The money of the United States bears the official national motto: “In God We Trust.” It’s a curious and sometimes contentious part of our history. Apparently, the motto first appeared on coins during the Civil War, a not so subtle assertion that God was on the side of the Union. During the height of the Cold War, when the atheistic Soviet Union was our most frightening enemy, Congress passed laws making the phrase the official motto of the United States and ordering that it should be printed on all U.S. paper currency.
When the motto and its exhibition have been challenged in court, the decisions have ruled that it does not favor the establishment of religion and therefore is not unconstitutional. A 2004 Court of Appeals ruling said that references to God on money or in the Pledge of Allegiance “have lost through rote repetition any significant religious content.” On the other extreme, President Teddy Roosevelt called references to God on coins sacrilegious. God and country, church and state, the debate has confounded Christians since the time of Jesus.
In today’s Gospel, we see the start of a strange alliance between Pharisees and Herodians, groups whose only commonality seemed to be their opposition to Jesus. In one sense, they might be taken as the representatives of strict religion and the folks who could drop all scruples and self-servingly support the local dynasty. When this odd combo of church and state factions questioned Jesus about the legitimacy of paying taxes, they thought they had come up with the perfect dilemma. If Jesus said, “pay,” he implicitly acknowledged the legitimacy of the Roman occupation, pagan rule over God’s people. On the other hand, those people remembered that less than 30 years before this happened, a man called Judas the Galilean had been executed for starting a revolution based on refusing to pay taxes. His sons met the same fate in the year 47 CE. Tax resistance was dangerous in those days.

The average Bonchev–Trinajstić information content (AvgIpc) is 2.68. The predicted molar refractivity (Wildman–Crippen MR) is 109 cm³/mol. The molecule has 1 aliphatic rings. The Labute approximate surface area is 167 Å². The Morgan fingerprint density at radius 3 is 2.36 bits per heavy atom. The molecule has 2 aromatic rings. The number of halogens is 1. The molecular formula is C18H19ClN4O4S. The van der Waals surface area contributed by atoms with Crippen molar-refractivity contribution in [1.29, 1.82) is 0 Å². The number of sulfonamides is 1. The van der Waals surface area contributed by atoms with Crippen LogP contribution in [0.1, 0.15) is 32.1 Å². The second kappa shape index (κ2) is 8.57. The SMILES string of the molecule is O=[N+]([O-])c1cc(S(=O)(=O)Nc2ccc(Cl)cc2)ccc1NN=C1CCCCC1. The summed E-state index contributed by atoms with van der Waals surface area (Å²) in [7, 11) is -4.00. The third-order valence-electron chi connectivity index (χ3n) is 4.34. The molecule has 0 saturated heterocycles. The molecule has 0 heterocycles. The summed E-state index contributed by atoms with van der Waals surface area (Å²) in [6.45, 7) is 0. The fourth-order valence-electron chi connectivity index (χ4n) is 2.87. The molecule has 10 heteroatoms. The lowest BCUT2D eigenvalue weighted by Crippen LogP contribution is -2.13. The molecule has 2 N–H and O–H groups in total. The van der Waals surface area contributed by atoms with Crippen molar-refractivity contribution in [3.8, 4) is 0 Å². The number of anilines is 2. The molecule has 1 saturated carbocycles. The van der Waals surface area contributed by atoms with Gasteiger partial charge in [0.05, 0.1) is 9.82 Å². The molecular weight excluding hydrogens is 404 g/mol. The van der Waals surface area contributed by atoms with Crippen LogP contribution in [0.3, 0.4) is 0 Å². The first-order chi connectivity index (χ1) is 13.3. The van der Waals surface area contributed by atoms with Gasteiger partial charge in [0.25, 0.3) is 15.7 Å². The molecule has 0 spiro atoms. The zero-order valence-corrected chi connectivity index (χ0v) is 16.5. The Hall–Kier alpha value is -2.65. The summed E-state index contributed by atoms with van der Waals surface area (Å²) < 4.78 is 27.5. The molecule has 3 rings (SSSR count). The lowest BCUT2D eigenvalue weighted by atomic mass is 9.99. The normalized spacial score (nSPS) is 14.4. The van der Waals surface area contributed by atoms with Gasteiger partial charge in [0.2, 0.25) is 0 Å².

Jesus was never one to be bested in political theater. Just when they thought they had him on the hook, he reeled them in. It was time for show and tell. He asked for a coin. Whose picture was on it? The coin they carried displayed not only an image of Tiberius Caesar but also a written declaration that he was the son of the divine Augustus. The other side of the coin had the words pontifex maximus declaring that Caesar was the most high priest. The very sight of such a coin would rankle strongly religious or nationalistic Jews. For the Gospel writers, the memory of the coin was the height of irony.
Then Jesus responded to their interrogation. When they admitted that the coin bore an image of Caesar, he handed them a riddle: “Repay to Caesar what belongs to Caesar and to God what belongs to God.”
Jesus’ response would satisfy no purist. The righteous religious would see him as promoting capitulation to the pagans. The Herodians, the “if you can’t lick ‘em, join ‘em” crowd, would realize they had just been given a very tenuous pass. The underlying question is what could belong to Caesar that does not already belong to God? Jesus left it to each age to discern how to interpret that for their own times.
The Gospel gives us Jesus’ response to groups that were out to trap him. What about folks who are sincere in wondering when supporting Caesar stops being legitimate? When must we be conscientious objectors? There are a few details in the story that offer clues to the riddle. First of all, any practicing Jew who heard Jesus say something about what belongs to God would have heard echoes of prayers like Psalm 24 which begins, “The earth is the Lord’s and all it holds, the world and those who dwell in it.”
The second hint comes through the part of the story that Jesus didn’t emphasize. The coin the questioners were carrying was blasphemous to religious Jews. It symbolized all the institutions that tend to divinize themselves as the ultimate in importance or authority. The inscription on the coin could be compared to the statement, “My country, right or wrong,” or any other declaration of absolute allegiance to anything on the Earth. That inscription and attitude cross the line giving to Caesar what belongs to God. Seen in that light, an answer to the riddle begins to appear. Caesar, the common good, society, can all make legitimate claims on us. We are responsible to create societies which serve the good of all. That’s what we owe to Caesar.
If the God in whom we trust is the God of Jesus, what we owe to God is a blank check.